The assessment “Hungary performs better” can be underpinned by figures. It was given the chance to do so when during the 2010 elections the right wing obtained two-thirds of the votes. Four fifth of the constituents rejected the previous regime. While more people demonstrate in sympathy with the government than against it during the four-year government cycle, stability is granted. And this is the basis of peaceful governance. Ultimately, coming back to Rodrik’s model, for the legitimation a public finance model and an economic policy it is insufficient to have them published in course-books (although the latter is not negligible),3 and tackle them in academic research, the majority of the society should approve it.
Polgári Szemle publishes essays in economics, political and other social sciences in a rightist approach, according to civic values. Polgári Szemle offers scientific interpretations for the prevailing economic and social phenomena, and fits the current developments into an academic framework. Non-traditional public finances and the revisited social policy are tiers in the professional legitimation of the Hungarian Model.
The studies included in the economic section of this issue, by authors such as MNB governor György Matolcsy, president of the State Audit Office László Domokos, professor of law Csaba Szilovics of the University of Pécs, professor of law Tamás Prugberger of the University of Debrecen, research fellow Péter Novoszáth of the National University of Public Service, represent high value and a new approach, and as such they transfer new knowledge. They shape the academic view of their respective specialisations, the very same values and efforts are represented in the following studies.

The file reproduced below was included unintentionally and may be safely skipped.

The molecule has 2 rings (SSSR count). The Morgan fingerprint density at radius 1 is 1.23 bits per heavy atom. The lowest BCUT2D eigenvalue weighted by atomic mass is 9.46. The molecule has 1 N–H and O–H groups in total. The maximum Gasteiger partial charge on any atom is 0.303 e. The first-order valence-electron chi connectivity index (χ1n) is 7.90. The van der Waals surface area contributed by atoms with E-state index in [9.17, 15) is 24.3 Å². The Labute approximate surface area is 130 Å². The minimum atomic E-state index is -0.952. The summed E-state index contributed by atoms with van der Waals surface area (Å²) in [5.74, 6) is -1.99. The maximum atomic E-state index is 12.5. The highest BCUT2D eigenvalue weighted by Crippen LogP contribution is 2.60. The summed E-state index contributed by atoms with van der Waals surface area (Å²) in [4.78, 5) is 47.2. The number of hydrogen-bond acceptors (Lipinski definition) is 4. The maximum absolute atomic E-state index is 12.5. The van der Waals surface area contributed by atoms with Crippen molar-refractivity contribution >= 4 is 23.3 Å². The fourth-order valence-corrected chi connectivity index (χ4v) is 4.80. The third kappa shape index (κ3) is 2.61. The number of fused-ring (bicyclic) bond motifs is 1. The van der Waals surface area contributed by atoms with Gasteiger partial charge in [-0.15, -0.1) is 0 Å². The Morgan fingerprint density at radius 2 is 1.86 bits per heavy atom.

The editors endeavour to widen its horizons similarly to the Hungarian Government, which meets its obligations to its key alliances in the European Union, while increasingly co-operating with Russian, Arabian and Chinese investors. We need fresh money and fresh ideas. In November 2013, when professor Junqing Li, dean of the University of Minzu was invited to the National University of Public Service to speak of Chinese governance, active state influence on the economy and the regulatory system, it stood to reason that his ideas should be made known to a wider public in addition to the several hundred students who attended his lecture. This is how it was decided that the specialist in Chinese economic and social governance would be requested to publish an article in this volume. Allow me to kindly draw the reader’s attention to the renowned Chinese professor’s study. The most rapidly developing country in the world and the new global power coordinates its fiscal and monetary policies. Government regulation and tight central control increase performance in the national economy. Thus the Hungarian economic model is not the single one in the world. There are similarities between the Chinese and the Hungarian economic governance, as both rely on active government influence. The elaboration of a national economic policy does not primarily involve the transposition of selected external opportunities, rather the building of a structure that fits the particular country’s history, and the needs and characteristic features of its society and market participants. Why should we follow the austerity measures imposed by Greece, Spain and Romania on the advice of IMF, while the European Union, including the Euro Area, and the Mediterranean Region are in a deepening crisis? We need new alliances and new trade partners. This is why the country entered into economic framework agreements with Russia and, shortly after, China in early 2014. The transfer of scientific knowledge to these regions is indispensable.